Most of us recall a time or two when an organization we work for (or led) stumbled through change communications like a toddler through a house of cards, with similar results.
Why do organizations struggle with change, to the point that it becomes the proverbial elephant in the room? While there are many variables, here are our top five culprits:
- Misaligned core values. When organizations aren’t walking the talk at all levels, the regurgitation of corporate values translates as “blah, blah, blah” to employees. This manifests in a lack of respect for leadership, poor employee morale, and an unmeasurable hit on organizational productivity. A dysfunctional corporate culture will not implement change effectively.
- Poor planning. Organizations can’t always avoid unforeseen events that place them in a reactive mode. But proactively pre-planning for “what if’s” make for a smoother pivot when it does hit the fan. When a need for change is known but leaders don’t understand the full scope of impact, change can come across like a wrecking ball to their organization. Soliciting feedback from your subject matter experts—and letting employees know you did—saves the cost and time of walking change back later. It also demonstrates that you value employee feedback and expertise, making a considerable deposit in the organization’s emotional IQ bank account.
- Failure to prepare the front line. Get leadership at all levels on the same page before announcing changes companywide. Once execs agree on a plan, prepare directors and frontline managers with talking points. Answer their questions and arm them with answers to anticipated questions from their teams. Too often, those responsible for implementing change learn about it at the same time as those they manage. Ensure message consistency and set your teams up for success by providing communication tools in advance.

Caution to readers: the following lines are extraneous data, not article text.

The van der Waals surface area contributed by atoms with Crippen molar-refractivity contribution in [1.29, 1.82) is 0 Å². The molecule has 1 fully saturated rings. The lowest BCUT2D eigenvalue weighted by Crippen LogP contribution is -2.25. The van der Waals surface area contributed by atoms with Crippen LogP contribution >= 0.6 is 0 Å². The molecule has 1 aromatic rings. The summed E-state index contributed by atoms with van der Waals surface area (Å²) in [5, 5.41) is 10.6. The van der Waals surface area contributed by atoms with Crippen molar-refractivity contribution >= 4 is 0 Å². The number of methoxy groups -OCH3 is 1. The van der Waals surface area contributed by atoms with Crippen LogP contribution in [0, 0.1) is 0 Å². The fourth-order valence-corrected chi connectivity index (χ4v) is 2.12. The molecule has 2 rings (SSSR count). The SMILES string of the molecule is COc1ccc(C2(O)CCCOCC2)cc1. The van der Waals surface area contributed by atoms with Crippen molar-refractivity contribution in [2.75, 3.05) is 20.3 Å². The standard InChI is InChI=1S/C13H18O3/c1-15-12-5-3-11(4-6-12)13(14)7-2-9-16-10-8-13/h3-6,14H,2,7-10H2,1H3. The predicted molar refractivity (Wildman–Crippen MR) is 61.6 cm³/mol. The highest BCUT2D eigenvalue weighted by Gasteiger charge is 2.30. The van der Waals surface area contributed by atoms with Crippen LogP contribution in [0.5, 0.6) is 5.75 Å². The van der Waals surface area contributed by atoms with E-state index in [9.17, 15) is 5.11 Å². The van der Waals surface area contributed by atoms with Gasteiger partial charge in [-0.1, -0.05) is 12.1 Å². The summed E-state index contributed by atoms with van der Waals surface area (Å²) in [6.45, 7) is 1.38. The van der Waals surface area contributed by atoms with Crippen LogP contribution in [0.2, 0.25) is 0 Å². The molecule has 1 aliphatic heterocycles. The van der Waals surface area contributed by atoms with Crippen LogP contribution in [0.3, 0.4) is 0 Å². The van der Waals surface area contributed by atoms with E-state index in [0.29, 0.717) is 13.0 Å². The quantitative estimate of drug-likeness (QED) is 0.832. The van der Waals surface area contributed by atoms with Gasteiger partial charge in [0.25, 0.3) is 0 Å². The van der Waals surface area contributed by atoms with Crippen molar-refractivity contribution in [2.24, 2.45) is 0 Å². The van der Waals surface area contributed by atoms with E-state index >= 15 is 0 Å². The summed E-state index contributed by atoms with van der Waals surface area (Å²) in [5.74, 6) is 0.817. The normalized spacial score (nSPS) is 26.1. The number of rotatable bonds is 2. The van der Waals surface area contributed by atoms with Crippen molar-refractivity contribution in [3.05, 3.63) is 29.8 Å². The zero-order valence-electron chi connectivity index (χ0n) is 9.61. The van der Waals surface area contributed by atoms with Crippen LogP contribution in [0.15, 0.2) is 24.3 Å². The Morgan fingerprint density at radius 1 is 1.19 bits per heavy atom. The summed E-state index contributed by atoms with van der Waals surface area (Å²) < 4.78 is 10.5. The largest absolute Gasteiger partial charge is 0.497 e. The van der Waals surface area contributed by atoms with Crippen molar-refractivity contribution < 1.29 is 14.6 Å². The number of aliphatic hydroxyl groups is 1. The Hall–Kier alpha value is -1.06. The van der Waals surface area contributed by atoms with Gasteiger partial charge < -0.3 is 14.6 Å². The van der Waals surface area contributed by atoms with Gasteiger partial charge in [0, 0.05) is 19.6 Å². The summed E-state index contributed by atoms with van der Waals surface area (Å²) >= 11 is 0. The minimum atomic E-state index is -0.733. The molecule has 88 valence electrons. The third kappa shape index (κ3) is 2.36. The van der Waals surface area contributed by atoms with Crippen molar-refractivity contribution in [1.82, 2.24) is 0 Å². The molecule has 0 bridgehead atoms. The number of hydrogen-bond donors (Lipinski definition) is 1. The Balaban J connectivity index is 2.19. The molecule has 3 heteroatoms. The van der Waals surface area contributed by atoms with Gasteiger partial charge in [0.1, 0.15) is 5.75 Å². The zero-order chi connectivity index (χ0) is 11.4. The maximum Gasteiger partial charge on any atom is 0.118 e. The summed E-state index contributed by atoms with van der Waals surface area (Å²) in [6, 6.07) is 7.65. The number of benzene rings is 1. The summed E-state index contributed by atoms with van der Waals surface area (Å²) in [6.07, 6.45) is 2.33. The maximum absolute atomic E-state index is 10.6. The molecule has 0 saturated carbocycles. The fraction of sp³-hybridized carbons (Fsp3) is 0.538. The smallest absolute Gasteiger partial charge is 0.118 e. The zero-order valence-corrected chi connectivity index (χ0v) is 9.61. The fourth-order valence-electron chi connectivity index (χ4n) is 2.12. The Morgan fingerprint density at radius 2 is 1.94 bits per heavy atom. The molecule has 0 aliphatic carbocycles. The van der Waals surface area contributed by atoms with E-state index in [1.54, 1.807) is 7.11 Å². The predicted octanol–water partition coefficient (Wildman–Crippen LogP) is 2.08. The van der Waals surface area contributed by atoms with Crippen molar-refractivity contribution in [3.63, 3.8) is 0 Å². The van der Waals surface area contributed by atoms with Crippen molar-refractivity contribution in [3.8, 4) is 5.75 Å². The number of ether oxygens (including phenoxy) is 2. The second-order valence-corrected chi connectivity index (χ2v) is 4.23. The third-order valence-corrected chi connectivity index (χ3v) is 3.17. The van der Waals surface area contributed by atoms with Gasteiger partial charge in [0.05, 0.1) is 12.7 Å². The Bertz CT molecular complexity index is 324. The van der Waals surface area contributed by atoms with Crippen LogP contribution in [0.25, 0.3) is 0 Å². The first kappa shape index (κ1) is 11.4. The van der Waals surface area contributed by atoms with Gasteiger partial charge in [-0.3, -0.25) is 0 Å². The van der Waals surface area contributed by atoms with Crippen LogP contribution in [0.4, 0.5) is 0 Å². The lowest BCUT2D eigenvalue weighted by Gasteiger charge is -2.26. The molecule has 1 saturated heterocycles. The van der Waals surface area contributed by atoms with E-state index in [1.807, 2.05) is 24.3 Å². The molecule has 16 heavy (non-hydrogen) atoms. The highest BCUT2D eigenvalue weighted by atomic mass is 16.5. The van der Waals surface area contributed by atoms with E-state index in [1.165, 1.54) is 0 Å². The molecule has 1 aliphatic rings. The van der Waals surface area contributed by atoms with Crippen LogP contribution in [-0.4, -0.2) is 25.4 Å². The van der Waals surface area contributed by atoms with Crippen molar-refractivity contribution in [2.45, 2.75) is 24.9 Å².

- Lack of transparency. Organizations strive to hire smart people; the same people who smell something’s off when leadership is 1) slow to explain change 2) omits important details 3) deflects real questions with a pre-approved FAQ or 4) dances around the issue with vague answers. Clearly state what’s changing, why, when, and how this impacts the organization; the good and the bad. Provide updates and answer questions throughout the change process. Afterward, show why the collective effort was worth it.
- Change fatigue. Elephants aren’t the only ones that never forget. Change that takes too long to execute or occurs too often due to frequent, reactive “righting of the ship” creates a “here we go again” cynicism that spreads like wildfire, increasing turnover due to eroding faith in leadership. Getting your ducks in a row by resolving the above issues can avoid this and reduce the substantial cost tied to frequent change.
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